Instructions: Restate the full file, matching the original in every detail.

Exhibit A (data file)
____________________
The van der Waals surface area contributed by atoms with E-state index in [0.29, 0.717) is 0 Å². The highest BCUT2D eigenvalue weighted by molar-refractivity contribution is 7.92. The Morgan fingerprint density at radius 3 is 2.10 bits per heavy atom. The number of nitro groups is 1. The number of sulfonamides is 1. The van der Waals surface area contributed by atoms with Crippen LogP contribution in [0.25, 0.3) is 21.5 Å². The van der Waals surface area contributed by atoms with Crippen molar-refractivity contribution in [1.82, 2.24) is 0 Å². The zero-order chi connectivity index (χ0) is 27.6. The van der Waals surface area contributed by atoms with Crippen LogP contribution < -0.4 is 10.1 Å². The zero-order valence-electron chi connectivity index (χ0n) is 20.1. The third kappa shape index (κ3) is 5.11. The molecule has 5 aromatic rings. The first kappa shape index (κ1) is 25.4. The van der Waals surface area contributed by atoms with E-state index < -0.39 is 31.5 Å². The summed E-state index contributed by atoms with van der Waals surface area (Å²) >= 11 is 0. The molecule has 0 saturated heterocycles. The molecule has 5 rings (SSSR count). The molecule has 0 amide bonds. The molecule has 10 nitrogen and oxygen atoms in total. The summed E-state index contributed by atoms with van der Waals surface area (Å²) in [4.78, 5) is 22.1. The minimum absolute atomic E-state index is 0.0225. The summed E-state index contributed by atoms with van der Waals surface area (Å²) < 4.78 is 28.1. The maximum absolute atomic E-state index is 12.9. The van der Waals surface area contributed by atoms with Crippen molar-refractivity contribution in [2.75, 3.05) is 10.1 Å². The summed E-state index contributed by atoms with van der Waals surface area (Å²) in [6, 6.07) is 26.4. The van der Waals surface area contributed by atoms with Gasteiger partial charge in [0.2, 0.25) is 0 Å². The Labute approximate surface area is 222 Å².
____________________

The van der Waals surface area contributed by atoms with E-state index in [0.29, 0.717) is 0 Å². The highest BCUT2D eigenvalue weighted by molar-refractivity contribution is 7.92. The Morgan fingerprint density at radius 3 is 2.10 bits per heavy atom. The number of nitro groups is 1. The number of sulfonamides is 1. The van der Waals surface area contributed by atoms with Crippen LogP contribution in [0.25, 0.3) is 21.5 Å². The van der Waals surface area contributed by atoms with Crippen molar-refractivity contribution in [1.82, 2.24) is 0 Å². The zero-order chi connectivity index (χ0) is 27.6. The van der Waals surface area contributed by atoms with Crippen LogP contribution < -0.4 is 10.1 Å². The zero-order valence-electron chi connectivity index (χ0n) is 20.1. The third kappa shape index (κ3) is 5.11. The molecule has 5 aromatic rings. The first kappa shape index (κ1) is 25.4. The van der Waals surface area contributed by atoms with E-state index < -0.39 is 31.5 Å². The summed E-state index contributed by atoms with van der Waals surface area (Å²) >= 11 is 0. The molecule has 0 saturated heterocycles. The molecule has 5 rings (SSSR count). The molecule has 0 amide bonds. The molecule has 10 nitrogen and oxygen atoms in total. The summed E-state index contributed by atoms with van der Waals surface area (Å²) in [4.78, 5) is 22.1. The minimum absolute atomic E-state index is 0.0225. The summed E-state index contributed by atoms with van der Waals surface area (Å²) < 4.78 is 28.1. The maximum absolute atomic E-state index is 12.9. The van der Waals surface area contributed by atoms with Crippen molar-refractivity contribution in [2.75, 3.05) is 10.1 Å². The summed E-state index contributed by atoms with van der Waals surface area (Å²) in [6, 6.07) is 26.4. The van der Waals surface area contributed by atoms with Gasteiger partial charge in [0.2, 0.25) is 0 Å². The Labute approximate surface area is 222 Å².